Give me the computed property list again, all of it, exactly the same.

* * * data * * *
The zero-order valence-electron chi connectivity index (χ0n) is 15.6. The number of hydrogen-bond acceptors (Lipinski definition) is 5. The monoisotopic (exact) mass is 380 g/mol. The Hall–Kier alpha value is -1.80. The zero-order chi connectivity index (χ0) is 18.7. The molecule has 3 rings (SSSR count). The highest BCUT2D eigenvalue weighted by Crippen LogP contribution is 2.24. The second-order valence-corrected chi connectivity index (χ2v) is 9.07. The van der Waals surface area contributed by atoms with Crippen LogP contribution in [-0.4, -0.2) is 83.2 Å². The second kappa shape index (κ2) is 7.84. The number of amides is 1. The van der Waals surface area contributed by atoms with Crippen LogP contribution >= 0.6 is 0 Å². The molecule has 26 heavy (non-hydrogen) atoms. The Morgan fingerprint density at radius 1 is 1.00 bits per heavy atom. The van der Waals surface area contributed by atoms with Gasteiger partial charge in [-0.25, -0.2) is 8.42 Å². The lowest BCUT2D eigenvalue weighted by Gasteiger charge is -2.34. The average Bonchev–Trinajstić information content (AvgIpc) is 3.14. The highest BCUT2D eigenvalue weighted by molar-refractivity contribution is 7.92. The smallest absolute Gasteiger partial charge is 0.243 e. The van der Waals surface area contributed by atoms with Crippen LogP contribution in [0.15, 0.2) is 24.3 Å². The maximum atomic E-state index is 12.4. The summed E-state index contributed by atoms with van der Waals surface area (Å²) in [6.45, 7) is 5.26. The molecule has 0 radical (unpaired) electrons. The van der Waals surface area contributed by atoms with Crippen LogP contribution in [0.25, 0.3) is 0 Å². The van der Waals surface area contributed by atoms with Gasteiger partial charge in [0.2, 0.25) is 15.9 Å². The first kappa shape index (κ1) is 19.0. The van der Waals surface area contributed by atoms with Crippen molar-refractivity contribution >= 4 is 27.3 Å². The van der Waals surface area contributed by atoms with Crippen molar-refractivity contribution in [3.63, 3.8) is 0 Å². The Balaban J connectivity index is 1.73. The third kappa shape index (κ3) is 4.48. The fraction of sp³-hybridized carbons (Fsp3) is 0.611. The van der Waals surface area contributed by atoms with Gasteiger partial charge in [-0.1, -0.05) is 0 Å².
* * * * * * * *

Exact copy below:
The zero-order valence-electron chi connectivity index (χ0n) is 15.6. The number of hydrogen-bond acceptors (Lipinski definition) is 5. The monoisotopic (exact) mass is 380 g/mol. The Hall–Kier alpha value is -1.80. The zero-order chi connectivity index (χ0) is 18.7. The molecule has 3 rings (SSSR count). The highest BCUT2D eigenvalue weighted by Crippen LogP contribution is 2.24. The second-order valence-corrected chi connectivity index (χ2v) is 9.07. The van der Waals surface area contributed by atoms with Crippen LogP contribution in [-0.4, -0.2) is 83.2 Å². The second kappa shape index (κ2) is 7.84. The number of amides is 1. The van der Waals surface area contributed by atoms with Crippen LogP contribution >= 0.6 is 0 Å². The molecule has 26 heavy (non-hydrogen) atoms. The Morgan fingerprint density at radius 1 is 1.00 bits per heavy atom. The van der Waals surface area contributed by atoms with Gasteiger partial charge in [-0.25, -0.2) is 8.42 Å². The lowest BCUT2D eigenvalue weighted by Gasteiger charge is -2.34. The average Bonchev–Trinajstić information content (AvgIpc) is 3.14. The highest BCUT2D eigenvalue weighted by molar-refractivity contribution is 7.92. The smallest absolute Gasteiger partial charge is 0.243 e. The van der Waals surface area contributed by atoms with Crippen LogP contribution in [0.15, 0.2) is 24.3 Å². The maximum atomic E-state index is 12.4. The summed E-state index contributed by atoms with van der Waals surface area (Å²) in [6.45, 7) is 5.26. The molecule has 0 radical (unpaired) electrons. The van der Waals surface area contributed by atoms with Crippen LogP contribution in [0.25, 0.3) is 0 Å². The van der Waals surface area contributed by atoms with Gasteiger partial charge in [0.2, 0.25) is 15.9 Å². The first kappa shape index (κ1) is 19.0. The van der Waals surface area contributed by atoms with Crippen molar-refractivity contribution >= 4 is 27.3 Å². The van der Waals surface area contributed by atoms with Crippen molar-refractivity contribution in [3.63, 3.8) is 0 Å². The Balaban J connectivity index is 1.73. The third kappa shape index (κ3) is 4.48. The fraction of sp³-hybridized carbons (Fsp3) is 0.611. The van der Waals surface area contributed by atoms with Gasteiger partial charge in [-0.1, -0.05) is 0 Å².